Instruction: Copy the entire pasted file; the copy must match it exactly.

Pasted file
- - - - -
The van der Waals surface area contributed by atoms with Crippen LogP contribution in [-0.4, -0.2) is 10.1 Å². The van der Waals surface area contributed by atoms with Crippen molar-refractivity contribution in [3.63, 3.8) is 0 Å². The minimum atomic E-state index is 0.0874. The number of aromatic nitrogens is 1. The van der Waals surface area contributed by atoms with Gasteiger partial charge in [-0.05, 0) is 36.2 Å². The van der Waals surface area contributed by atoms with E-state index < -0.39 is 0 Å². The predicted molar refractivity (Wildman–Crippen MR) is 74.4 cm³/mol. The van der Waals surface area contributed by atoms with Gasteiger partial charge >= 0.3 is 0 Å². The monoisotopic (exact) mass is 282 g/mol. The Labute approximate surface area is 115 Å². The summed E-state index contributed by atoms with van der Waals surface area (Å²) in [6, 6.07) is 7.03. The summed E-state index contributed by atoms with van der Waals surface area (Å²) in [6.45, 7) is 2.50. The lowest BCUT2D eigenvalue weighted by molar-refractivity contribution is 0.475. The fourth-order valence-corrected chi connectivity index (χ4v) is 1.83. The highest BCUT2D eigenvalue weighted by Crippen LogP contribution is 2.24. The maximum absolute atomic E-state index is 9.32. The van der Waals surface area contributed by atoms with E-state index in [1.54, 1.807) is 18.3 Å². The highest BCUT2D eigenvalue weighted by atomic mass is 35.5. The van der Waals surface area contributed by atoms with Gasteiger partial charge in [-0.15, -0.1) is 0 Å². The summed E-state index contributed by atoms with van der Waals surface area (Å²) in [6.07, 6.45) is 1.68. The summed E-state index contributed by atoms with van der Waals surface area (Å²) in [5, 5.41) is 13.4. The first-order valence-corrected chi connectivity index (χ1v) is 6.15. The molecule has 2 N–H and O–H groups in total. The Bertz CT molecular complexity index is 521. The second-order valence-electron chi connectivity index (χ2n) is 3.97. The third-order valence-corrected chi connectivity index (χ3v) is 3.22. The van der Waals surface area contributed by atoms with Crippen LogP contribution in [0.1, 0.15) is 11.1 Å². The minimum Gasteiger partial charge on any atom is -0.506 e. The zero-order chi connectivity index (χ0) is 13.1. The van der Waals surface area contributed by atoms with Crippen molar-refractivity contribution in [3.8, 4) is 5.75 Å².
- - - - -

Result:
The van der Waals surface area contributed by atoms with Crippen LogP contribution in [-0.4, -0.2) is 10.1 Å². The van der Waals surface area contributed by atoms with Crippen molar-refractivity contribution in [3.63, 3.8) is 0 Å². The minimum atomic E-state index is 0.0874. The number of aromatic nitrogens is 1. The van der Waals surface area contributed by atoms with Gasteiger partial charge in [-0.05, 0) is 36.2 Å². The van der Waals surface area contributed by atoms with E-state index < -0.39 is 0 Å². The predicted molar refractivity (Wildman–Crippen MR) is 74.4 cm³/mol. The van der Waals surface area contributed by atoms with Gasteiger partial charge >= 0.3 is 0 Å². The monoisotopic (exact) mass is 282 g/mol. The Labute approximate surface area is 115 Å². The summed E-state index contributed by atoms with van der Waals surface area (Å²) in [6, 6.07) is 7.03. The summed E-state index contributed by atoms with van der Waals surface area (Å²) in [6.45, 7) is 2.50. The lowest BCUT2D eigenvalue weighted by molar-refractivity contribution is 0.475. The fourth-order valence-corrected chi connectivity index (χ4v) is 1.83. The highest BCUT2D eigenvalue weighted by Crippen LogP contribution is 2.24. The maximum absolute atomic E-state index is 9.32. The van der Waals surface area contributed by atoms with E-state index in [1.54, 1.807) is 18.3 Å². The highest BCUT2D eigenvalue weighted by atomic mass is 35.5. The van der Waals surface area contributed by atoms with Gasteiger partial charge in [-0.15, -0.1) is 0 Å². The summed E-state index contributed by atoms with van der Waals surface area (Å²) in [6.07, 6.45) is 1.68. The summed E-state index contributed by atoms with van der Waals surface area (Å²) in [5, 5.41) is 13.4. The first-order valence-corrected chi connectivity index (χ1v) is 6.15. The molecule has 2 N–H and O–H groups in total. The Bertz CT molecular complexity index is 521. The second-order valence-electron chi connectivity index (χ2n) is 3.97. The third-order valence-corrected chi connectivity index (χ3v) is 3.22. The van der Waals surface area contributed by atoms with Crippen LogP contribution in [0.1, 0.15) is 11.1 Å². The minimum Gasteiger partial charge on any atom is -0.506 e. The zero-order chi connectivity index (χ0) is 13.1. The van der Waals surface area contributed by atoms with Crippen molar-refractivity contribution in [3.8, 4) is 5.75 Å².